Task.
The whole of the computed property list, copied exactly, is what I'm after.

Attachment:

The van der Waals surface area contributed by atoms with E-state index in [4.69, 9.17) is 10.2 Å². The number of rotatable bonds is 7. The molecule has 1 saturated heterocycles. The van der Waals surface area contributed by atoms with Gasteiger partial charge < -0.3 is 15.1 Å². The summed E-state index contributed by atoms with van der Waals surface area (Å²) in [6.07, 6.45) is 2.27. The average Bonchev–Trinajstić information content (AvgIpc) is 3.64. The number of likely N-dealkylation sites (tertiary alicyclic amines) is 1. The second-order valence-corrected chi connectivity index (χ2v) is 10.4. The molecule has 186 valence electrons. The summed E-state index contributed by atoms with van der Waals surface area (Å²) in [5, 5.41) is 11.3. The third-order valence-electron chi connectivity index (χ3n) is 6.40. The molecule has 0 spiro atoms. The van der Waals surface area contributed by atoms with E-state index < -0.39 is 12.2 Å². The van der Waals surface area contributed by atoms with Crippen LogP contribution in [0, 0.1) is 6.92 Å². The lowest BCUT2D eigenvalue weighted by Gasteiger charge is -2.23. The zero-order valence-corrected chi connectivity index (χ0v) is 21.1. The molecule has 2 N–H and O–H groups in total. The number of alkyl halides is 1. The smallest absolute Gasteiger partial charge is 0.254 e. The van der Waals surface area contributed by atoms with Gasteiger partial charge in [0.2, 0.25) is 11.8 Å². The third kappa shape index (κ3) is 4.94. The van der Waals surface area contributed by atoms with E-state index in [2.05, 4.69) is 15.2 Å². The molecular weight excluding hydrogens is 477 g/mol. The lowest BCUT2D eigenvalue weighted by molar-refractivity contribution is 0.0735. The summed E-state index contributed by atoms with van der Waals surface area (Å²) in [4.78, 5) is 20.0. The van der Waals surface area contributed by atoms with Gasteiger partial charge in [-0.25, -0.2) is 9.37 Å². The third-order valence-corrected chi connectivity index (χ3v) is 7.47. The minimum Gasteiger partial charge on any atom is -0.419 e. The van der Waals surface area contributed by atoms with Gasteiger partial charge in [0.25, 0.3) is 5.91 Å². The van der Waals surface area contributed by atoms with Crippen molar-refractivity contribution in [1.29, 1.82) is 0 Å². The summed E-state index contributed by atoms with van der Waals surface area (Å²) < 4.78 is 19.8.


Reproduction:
The van der Waals surface area contributed by atoms with E-state index in [4.69, 9.17) is 10.2 Å². The number of rotatable bonds is 7. The molecule has 1 saturated heterocycles. The van der Waals surface area contributed by atoms with Gasteiger partial charge < -0.3 is 15.1 Å². The summed E-state index contributed by atoms with van der Waals surface area (Å²) in [6.07, 6.45) is 2.27. The average Bonchev–Trinajstić information content (AvgIpc) is 3.64. The number of likely N-dealkylation sites (tertiary alicyclic amines) is 1. The second-order valence-corrected chi connectivity index (χ2v) is 10.4. The molecule has 186 valence electrons. The summed E-state index contributed by atoms with van der Waals surface area (Å²) in [5, 5.41) is 11.3. The third-order valence-electron chi connectivity index (χ3n) is 6.40. The molecule has 0 spiro atoms. The van der Waals surface area contributed by atoms with E-state index < -0.39 is 12.2 Å². The van der Waals surface area contributed by atoms with Crippen LogP contribution in [0, 0.1) is 6.92 Å². The lowest BCUT2D eigenvalue weighted by Gasteiger charge is -2.23. The zero-order valence-corrected chi connectivity index (χ0v) is 21.1. The molecule has 2 N–H and O–H groups in total. The number of alkyl halides is 1. The smallest absolute Gasteiger partial charge is 0.254 e. The van der Waals surface area contributed by atoms with Gasteiger partial charge in [0.2, 0.25) is 11.8 Å². The third kappa shape index (κ3) is 4.94. The van der Waals surface area contributed by atoms with E-state index in [2.05, 4.69) is 15.2 Å². The molecular weight excluding hydrogens is 477 g/mol. The lowest BCUT2D eigenvalue weighted by molar-refractivity contribution is 0.0735. The summed E-state index contributed by atoms with van der Waals surface area (Å²) in [4.78, 5) is 20.0. The van der Waals surface area contributed by atoms with Gasteiger partial charge in [-0.25, -0.2) is 9.37 Å². The third-order valence-corrected chi connectivity index (χ3v) is 7.47. The minimum Gasteiger partial charge on any atom is -0.419 e. The van der Waals surface area contributed by atoms with Gasteiger partial charge in [0.25, 0.3) is 5.91 Å². The van der Waals surface area contributed by atoms with Crippen molar-refractivity contribution in [1.29, 1.82) is 0 Å². The summed E-state index contributed by atoms with van der Waals surface area (Å²) < 4.78 is 19.8.